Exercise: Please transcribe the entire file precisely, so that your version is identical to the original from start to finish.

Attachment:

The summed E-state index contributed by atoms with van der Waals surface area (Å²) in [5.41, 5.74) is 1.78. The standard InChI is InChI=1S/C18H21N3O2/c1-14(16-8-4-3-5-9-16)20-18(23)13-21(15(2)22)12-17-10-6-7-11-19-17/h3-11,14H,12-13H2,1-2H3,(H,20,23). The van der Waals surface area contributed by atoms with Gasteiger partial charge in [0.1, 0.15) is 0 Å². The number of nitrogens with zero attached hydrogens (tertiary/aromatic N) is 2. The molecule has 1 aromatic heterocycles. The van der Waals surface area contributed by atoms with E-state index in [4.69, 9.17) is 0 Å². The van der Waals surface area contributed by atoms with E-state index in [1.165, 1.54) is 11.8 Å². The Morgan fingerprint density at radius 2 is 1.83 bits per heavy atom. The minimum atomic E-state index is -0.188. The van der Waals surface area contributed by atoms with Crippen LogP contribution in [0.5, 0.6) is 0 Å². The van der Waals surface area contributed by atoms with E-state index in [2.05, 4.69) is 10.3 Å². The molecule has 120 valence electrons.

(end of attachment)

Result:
The summed E-state index contributed by atoms with van der Waals surface area (Å²) in [5.41, 5.74) is 1.78. The standard InChI is InChI=1S/C18H21N3O2/c1-14(16-8-4-3-5-9-16)20-18(23)13-21(15(2)22)12-17-10-6-7-11-19-17/h3-11,14H,12-13H2,1-2H3,(H,20,23). The van der Waals surface area contributed by atoms with Gasteiger partial charge in [0.1, 0.15) is 0 Å². The number of nitrogens with zero attached hydrogens (tertiary/aromatic N) is 2. The molecule has 1 aromatic heterocycles. The van der Waals surface area contributed by atoms with E-state index in [4.69, 9.17) is 0 Å². The van der Waals surface area contributed by atoms with E-state index in [1.165, 1.54) is 11.8 Å². The Morgan fingerprint density at radius 2 is 1.83 bits per heavy atom. The minimum atomic E-state index is -0.188. The van der Waals surface area contributed by atoms with Crippen LogP contribution in [0.5, 0.6) is 0 Å². The van der Waals surface area contributed by atoms with E-state index in [2.05, 4.69) is 10.3 Å². The molecule has 120 valence electrons.